Budapest Jewish Leaders Oppose Further Demonstrations; Three Jews Killed at Kunmadaras
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Budapest Jewish Leaders Oppose Further Demonstrations; Three Jews Killed at Kunmadaras

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Jewish leaders today appealed to Budapest Jews not to organize any further demonstrations to protest the killing of three Jews at Kunmadaras last week, stating that they are satisfied that the Government is acting to punish the participants in the outbreak and to prevent repetition of such incidents.

A mass meeting called for yesterday afternoon was cancelled following the spontaneous demonstration of Jews before the parliament on Saturday, during which several of the demonstrators were injured. Police estimated today that 15,000 persons were in the crowd that gathered at the parliament building

It was revealed today that among the 120 persons arrested for participation in the anti-Jewish riot in Kunmadaras is the secretary of the local branch of the Small Holders Party, which is the largest political party in the country. The disturbance has become a political hot potato, with every party attempting to pin the responsibility on its opponents.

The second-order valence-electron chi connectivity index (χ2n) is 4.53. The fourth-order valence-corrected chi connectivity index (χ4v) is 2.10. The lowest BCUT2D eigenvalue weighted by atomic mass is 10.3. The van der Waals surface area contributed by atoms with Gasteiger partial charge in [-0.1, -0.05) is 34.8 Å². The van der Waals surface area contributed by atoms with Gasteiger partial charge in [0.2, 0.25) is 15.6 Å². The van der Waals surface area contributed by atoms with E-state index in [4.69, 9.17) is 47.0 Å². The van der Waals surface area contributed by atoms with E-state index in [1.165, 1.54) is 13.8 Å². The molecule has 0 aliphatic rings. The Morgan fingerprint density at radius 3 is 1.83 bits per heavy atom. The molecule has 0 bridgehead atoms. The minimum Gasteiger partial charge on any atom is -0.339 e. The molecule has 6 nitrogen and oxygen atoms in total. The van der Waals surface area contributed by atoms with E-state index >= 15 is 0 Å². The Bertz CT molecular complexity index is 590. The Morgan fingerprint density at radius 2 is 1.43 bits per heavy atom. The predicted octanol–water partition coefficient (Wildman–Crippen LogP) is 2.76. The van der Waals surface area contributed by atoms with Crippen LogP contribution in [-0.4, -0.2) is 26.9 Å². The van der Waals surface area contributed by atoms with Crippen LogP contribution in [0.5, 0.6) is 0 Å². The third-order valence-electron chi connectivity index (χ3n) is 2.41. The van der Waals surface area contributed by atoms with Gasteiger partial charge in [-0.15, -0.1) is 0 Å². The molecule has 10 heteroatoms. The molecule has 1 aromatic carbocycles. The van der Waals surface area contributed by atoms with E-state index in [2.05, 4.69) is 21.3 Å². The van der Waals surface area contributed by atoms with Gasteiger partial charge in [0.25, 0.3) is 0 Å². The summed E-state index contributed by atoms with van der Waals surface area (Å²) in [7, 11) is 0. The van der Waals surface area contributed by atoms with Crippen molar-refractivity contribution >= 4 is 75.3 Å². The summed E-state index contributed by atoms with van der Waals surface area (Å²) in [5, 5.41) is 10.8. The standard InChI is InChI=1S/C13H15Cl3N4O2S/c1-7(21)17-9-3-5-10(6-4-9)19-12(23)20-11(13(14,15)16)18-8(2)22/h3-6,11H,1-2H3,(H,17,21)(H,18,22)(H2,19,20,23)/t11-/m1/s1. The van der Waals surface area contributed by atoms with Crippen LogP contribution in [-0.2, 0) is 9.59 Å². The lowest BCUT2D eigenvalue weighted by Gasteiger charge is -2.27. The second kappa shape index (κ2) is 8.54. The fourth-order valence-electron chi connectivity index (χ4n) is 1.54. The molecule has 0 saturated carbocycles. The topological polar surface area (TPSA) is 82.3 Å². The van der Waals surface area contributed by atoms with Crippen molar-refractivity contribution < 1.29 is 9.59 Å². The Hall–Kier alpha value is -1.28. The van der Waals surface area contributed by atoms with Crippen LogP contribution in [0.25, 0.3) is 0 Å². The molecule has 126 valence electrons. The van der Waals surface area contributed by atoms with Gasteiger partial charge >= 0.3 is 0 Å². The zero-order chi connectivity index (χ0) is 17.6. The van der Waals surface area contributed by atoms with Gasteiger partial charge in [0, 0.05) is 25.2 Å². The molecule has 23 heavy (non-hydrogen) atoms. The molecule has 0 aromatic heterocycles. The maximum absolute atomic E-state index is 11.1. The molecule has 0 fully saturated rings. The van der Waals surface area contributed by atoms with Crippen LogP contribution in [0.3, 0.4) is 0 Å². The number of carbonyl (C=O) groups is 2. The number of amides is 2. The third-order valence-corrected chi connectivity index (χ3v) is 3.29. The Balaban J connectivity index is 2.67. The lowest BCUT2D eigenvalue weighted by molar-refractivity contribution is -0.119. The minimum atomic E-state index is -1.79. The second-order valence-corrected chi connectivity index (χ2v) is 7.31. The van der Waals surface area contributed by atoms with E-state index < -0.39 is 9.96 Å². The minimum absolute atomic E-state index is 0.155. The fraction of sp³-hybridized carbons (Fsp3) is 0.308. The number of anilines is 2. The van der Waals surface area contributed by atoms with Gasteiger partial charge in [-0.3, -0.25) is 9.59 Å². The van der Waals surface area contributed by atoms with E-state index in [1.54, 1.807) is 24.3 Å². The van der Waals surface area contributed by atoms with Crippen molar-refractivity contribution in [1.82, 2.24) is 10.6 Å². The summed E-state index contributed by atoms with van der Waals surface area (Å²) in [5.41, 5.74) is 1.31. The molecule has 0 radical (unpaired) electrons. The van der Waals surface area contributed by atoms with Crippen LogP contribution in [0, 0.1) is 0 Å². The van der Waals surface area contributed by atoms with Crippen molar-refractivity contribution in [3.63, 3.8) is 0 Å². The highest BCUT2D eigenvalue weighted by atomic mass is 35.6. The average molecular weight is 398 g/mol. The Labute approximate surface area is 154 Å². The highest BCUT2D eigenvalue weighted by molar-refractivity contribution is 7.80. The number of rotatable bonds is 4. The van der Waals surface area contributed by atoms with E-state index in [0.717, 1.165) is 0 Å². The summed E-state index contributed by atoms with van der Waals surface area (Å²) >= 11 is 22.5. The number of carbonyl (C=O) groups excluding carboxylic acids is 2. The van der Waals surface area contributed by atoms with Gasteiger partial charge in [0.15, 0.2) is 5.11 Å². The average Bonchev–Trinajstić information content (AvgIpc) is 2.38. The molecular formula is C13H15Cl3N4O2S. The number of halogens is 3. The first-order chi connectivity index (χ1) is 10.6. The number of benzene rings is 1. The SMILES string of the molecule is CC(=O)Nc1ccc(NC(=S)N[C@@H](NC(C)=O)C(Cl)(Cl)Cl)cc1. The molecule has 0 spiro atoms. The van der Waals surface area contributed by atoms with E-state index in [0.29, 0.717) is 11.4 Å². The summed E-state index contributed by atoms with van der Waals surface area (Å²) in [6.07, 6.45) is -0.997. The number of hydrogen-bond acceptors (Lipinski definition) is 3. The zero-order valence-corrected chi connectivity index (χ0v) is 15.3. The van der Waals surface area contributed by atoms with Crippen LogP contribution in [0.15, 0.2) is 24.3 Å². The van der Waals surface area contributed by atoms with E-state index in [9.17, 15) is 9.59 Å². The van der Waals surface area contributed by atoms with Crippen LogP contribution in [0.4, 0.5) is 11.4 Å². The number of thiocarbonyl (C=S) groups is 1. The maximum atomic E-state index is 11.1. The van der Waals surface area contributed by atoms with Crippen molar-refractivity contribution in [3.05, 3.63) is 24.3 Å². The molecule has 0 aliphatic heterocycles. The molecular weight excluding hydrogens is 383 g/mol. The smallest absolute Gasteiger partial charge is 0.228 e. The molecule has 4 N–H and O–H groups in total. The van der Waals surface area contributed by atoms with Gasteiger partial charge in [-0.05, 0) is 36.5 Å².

The Budapest radio today broadcast a statement by Premier Ferenc Nagy in which he condemned the outbreak. “In the past years Hungarian Jews endured untold sufferings,” he said. “They do not deserve additional hardships. The activities of disruptive elements are harming Hungary and creating the impression abroad that fascist excesses here have not ended.” The broadcast quoted Vice-Premier Matyas Rakosi as demanding that the Ministry of Justice take summary action against the perpetrators of the program, and urging death sentences upon the ringleaders.

Foreign Minister Janos Gyoengyoesi, speaking last night at the first meeting of an organization devoted to fostering Jewish communal activities aside from relief and welfare activities, pointed out that the taint of anti-Semitism had cropped up again in Hungary. He stressed the necessity for the new organization to work for rapprochement between Jews and non-Jews.

Jewish leaders, including Chief Rabbi Farenc Hevesi, said that although the new organization was not anti-Zionist, it would aim at spreading the conviction that there was place for Jews in Hungarian life. Among those attending the gathering was U.S. Minister Arthur Schoonfeld, representatives of the American military mission and UNRRA and high church authorities.

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